The Cape Flats (Afrikaans: Die Kaapse Vlakte) is an expansive, low-lying, flat area situated to the southeast of the central business district of Cape Town. To most people in Cape Town, the area is known simply as 'The Flats'.
Described by some as 'apartheid's dumping ground', from the 1950s the area became home to people the apartheid government designated as non-White. Race-based legislation such as the Group Areas Act and pass laws either forced non-white people out of more central urban areas designated for white people and into government-built townships in the Flats, or made living in the area illegal, forcing many people designated as Black into informal settlements elsewhere in the Flats. The Flats have since then been home to much of the population of Greater Cape Town.
 Geology and geography
In geological terms, the area is essentially a vast sheet of aeolian sand, ultimately of marine origin, which has blown up from the adjacent beaches over a period on the order of a hundred thousand years. Below the sand, the bedrock is in general the Malmesbury Shale, except on part of the western margin between Zeekoevlei to the south and Claremont and Wetton to the north, where an intrusive mass of Cape Granite is to be found.
To the west the expanse of the Cape Flats is limited by rising ground that slopes up towards the mountainous heights of the Cape Peninsula, while in the east the land rises gradually towards the Hottentots Holland ranges and other elevated regions of the interior of the Boland.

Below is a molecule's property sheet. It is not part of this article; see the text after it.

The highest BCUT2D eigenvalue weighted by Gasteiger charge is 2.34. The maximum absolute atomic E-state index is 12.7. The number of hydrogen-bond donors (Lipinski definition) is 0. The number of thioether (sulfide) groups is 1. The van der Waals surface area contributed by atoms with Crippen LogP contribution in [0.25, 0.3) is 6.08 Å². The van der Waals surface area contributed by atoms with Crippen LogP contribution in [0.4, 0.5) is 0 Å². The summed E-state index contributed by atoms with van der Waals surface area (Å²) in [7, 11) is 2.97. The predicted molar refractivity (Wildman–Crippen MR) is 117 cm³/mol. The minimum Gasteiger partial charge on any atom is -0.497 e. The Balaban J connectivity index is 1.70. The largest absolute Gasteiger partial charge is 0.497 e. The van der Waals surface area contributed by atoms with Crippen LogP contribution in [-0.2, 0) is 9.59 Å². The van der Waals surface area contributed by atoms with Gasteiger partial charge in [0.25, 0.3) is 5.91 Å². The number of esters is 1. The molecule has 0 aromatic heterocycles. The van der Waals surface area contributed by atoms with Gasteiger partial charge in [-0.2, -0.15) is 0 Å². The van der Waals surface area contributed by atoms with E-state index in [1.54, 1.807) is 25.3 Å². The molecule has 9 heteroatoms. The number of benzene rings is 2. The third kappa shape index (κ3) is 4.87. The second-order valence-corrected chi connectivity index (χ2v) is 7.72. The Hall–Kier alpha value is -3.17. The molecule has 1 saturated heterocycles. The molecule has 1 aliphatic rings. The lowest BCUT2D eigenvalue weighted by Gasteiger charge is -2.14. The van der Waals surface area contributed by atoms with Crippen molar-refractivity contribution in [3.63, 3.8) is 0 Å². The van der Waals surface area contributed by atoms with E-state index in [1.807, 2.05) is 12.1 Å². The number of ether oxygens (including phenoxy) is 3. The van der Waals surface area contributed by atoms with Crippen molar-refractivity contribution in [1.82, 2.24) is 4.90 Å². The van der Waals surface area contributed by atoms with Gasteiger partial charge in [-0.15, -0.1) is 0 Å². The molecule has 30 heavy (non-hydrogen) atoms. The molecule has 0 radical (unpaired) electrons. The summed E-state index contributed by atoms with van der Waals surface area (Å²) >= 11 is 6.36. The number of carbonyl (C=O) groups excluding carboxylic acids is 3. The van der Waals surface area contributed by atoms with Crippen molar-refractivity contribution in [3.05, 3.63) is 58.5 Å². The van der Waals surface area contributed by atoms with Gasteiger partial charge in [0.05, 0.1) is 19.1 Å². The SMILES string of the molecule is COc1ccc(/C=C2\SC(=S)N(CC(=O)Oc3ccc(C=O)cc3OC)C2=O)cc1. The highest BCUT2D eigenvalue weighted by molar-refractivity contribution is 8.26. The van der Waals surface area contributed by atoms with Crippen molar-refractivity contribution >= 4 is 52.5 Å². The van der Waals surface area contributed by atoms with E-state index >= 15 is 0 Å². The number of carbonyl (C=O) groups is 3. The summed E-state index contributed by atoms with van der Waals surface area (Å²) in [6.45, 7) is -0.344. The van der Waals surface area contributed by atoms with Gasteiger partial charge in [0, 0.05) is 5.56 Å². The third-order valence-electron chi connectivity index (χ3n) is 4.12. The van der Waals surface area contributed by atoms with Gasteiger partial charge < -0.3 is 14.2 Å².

Most of the sand is unconsolidated; however, in some places near the False Bay coast the oldest sand dunes have been cemented into a soft sandstone. These formations contain important fossils of animals such as the extinct Cape lion and also provide evidence that stone-age people hunted here tens of thousands of years ago.
The area has a Mediterranean climate, with warm dry summers and cool, damp winters. It is generally exposed to the wind, both from the NW (winter) and SE (summer). Flooding can be a problem, especially in July and August. Cold wet spells, especially in August and September, can make life very difficult for those living in sub-standard housing.
During the second half of the 19th century, the area was completely overrun by alien vegetation, mainly of Australian origin (Stirton, 1978). The plants included hakeas and especially wattles (genus Acacia). The principal reason for this infestation lay in decisions made by the colonial authorities. It was an era before the advent of modern technological methods for the construction of permanent roads and in those days the Cape Flats was a massive sea of unstabilized sand dunes that moved at will before the winds. This made travel between Cape Town and the interior very difficult, particularly for the large ox-drawn wagons of the time. The authorities decided to try to stabilize the sand with plants native to the British colonies of New South Wales and Western Australia.
The earliest importation of wattles was in 1827. Massive plantings were established in the 1840s and 1850s and the work continued until well after 1875.